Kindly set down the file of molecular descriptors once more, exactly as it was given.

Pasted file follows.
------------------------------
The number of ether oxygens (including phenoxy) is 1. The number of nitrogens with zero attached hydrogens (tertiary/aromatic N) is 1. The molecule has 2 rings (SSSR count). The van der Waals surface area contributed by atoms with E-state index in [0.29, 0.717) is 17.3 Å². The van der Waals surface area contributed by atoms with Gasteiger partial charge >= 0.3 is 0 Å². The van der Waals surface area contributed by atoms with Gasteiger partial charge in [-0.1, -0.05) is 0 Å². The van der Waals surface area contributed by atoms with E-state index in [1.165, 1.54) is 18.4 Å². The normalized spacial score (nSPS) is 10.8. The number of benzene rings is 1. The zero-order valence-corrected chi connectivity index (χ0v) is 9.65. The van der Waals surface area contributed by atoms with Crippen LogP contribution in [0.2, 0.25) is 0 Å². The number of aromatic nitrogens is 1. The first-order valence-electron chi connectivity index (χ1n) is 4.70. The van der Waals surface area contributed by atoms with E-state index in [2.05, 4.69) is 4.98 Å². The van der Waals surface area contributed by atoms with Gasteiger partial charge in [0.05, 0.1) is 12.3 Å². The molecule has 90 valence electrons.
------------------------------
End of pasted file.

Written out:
The number of ether oxygens (including phenoxy) is 1. The number of nitrogens with zero attached hydrogens (tertiary/aromatic N) is 1. The molecule has 2 rings (SSSR count). The van der Waals surface area contributed by atoms with E-state index in [0.29, 0.717) is 17.3 Å². The van der Waals surface area contributed by atoms with Gasteiger partial charge >= 0.3 is 0 Å². The van der Waals surface area contributed by atoms with Gasteiger partial charge in [-0.1, -0.05) is 0 Å². The van der Waals surface area contributed by atoms with E-state index in [1.165, 1.54) is 18.4 Å². The normalized spacial score (nSPS) is 10.8. The number of benzene rings is 1. The zero-order valence-corrected chi connectivity index (χ0v) is 9.65. The van der Waals surface area contributed by atoms with Crippen LogP contribution in [0.2, 0.25) is 0 Å². The number of aromatic nitrogens is 1. The first-order valence-electron chi connectivity index (χ1n) is 4.70. The van der Waals surface area contributed by atoms with E-state index in [2.05, 4.69) is 4.98 Å². The van der Waals surface area contributed by atoms with Gasteiger partial charge in [0.05, 0.1) is 12.3 Å². The molecule has 90 valence electrons.